A Guide to The Historic Churches of Cambridge
As one of the oldest cities in England, Cambridge is home to a plethora of historic buildings. As you explore the city, you’ll find a number of churches and chapels that showcase the beautiful architecture Cambridge is known for.
If you’re hoping to make the most of what Cambridge has to offer as you explore, you’ll have plenty of opportunities to take some wonderful photos. We’ve put together this helpful guide so you can find the city’s best churches while staying at the Tamburlaine Cambridge.
King’s College Chapel
King’s Parade, Cambridge
Opened in 1515, this iconic Chapel offers a unique look into the history of Cambridge. You can find the beautiful spire stretching up above the lush grounds of the King’s College grounds which is a great place to snap some scenic photos to add to your holiday album. The authentic gothic design is a beautiful example of English architecture and features a gorgeous stained glass window which is packed full of colour. King’s College is the perfect place for a walk after experiencing the Tamburlaine Cambridge afternoon tea.
St Benet’s Church
Benet Street, Cambridge
As you make your way through the heart of the city and find yourself strolling the quaint Benet Street, you’ll get a chance to explore the historic St Benet’s Church. The church has Anglo-Saxon roots and although the exact date on which it was built is unknown, historians maintain that it was erected at some point in the early 11th century. Although there have been many restoration projects over the years, the interior holds a lot of its original beauty. Be sure to take your camera and capture some great pictures.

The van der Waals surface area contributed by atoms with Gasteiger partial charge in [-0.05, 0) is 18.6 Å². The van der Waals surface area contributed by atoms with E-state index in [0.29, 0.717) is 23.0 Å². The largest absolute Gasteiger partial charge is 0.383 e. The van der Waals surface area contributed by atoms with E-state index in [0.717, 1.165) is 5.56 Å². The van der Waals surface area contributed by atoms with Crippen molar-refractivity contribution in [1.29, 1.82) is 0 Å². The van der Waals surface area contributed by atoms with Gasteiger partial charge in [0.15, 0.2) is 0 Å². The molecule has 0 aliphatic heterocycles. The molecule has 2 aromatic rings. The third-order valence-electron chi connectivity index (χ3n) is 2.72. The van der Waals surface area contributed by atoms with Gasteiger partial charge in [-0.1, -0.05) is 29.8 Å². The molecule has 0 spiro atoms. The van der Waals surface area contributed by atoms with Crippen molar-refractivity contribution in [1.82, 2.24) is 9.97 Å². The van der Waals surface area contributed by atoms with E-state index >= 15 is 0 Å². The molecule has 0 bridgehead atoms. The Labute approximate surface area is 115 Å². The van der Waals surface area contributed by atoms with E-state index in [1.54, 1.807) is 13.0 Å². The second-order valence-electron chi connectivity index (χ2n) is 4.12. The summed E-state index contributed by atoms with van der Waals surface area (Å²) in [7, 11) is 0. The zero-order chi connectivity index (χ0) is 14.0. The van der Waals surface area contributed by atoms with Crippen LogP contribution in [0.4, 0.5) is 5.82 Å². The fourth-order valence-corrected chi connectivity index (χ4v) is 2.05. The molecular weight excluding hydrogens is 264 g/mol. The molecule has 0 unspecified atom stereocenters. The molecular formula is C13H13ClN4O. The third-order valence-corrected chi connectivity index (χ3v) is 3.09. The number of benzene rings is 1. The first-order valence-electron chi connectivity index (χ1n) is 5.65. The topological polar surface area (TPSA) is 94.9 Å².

Bridge Street, Cambridge
Although this is one of the smallest churches in Cambridge, it is one of the most popular with tourists and visitors to the Tamburlaine Cambridge. The Holy Sepulchre is more commonly known as the Round Church and has become a go-to place for travellers of many faiths thanks to its unique design and quaint size. The modest church was built in 1130 in devotion to the Rotunda in Jerusalem. The building was declared officially finished after the addition of a spire in 1842 and after only 10 years was declared a Grade II listed building.
Church of St Mary the Great
Senate House Hill, Cambridge
Make your way alongside the beautiful River Cam and towards the northern end of Cambridge and you’ll find the beautiful Church of St Mary the Great. It was opened in 1519 and is an official parish of the University of Cambridge. The huge steeple stands tall at the centre, making the church one of the largest in Cambridge. The famous bells of St Mary’s can be heard every day and can be seen on special tours of the church, If you’re looking to explore the architecture of Cambridge, you won’t want to miss out on this gem.